Splenic rupture post colonoscopy - splenocolic ligament avulsion
Severe abdominal pain, distension and hypotension 24 hours post colonoscopy
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Urgent arterial and delayed phase CT scans to detect bleeding pointMassive hemoperitoneum with sentinel clot around the spleen and contrast leak from the spleen that dilutes on the delayed imaging consistent with active bleeding. Location of bleeding is between the spleen and splenic flexure = ligament avulsion that has occured at the time of colonoscopic manipulation.
Splenic injury after colonoscopy is rare, serious, and may become a lethal complication of the procedure. The most likely mechanism is tension on the splenocolic ligament or on pre-existing adhesions due to manipulations of the colon, or as a result of a direct injury to the spleen during passage through the splenic flexure. Intraperitoneal adhesions or any underlying splenic pathology may increase the risk. It is usually diagnosed late since not clinically suspected.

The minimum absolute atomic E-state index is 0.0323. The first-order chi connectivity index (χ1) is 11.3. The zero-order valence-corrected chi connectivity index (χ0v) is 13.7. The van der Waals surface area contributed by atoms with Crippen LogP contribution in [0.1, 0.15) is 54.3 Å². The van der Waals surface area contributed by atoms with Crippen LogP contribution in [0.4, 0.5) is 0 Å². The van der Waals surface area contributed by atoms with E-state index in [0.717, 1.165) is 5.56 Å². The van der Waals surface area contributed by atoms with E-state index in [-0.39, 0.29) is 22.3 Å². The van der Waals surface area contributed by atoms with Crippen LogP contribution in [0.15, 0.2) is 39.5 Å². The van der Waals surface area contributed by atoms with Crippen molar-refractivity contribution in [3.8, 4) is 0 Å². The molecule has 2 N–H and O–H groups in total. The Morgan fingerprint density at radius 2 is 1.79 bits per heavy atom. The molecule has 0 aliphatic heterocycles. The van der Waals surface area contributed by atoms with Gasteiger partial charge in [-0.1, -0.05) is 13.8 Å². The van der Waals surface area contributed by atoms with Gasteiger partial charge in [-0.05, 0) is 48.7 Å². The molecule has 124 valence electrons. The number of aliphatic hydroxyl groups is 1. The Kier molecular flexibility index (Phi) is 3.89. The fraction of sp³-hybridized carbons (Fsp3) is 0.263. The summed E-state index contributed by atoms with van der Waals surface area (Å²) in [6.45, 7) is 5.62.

- 1. R Arrangoiz, A Damadi, A Saxe. Splenic Injury Following Colonoscopy: A Case Report and Literature Review. The Internet Journal of Surgery. 2008 Volume 18 Number 2.
- 2. Sarhan M, Ramcharan A, Ponnapalli S. Splenic injury after elective colonoscopy. JSLS. 2010;13 (4): 616-9. Free text at pubmed - Pubmed citation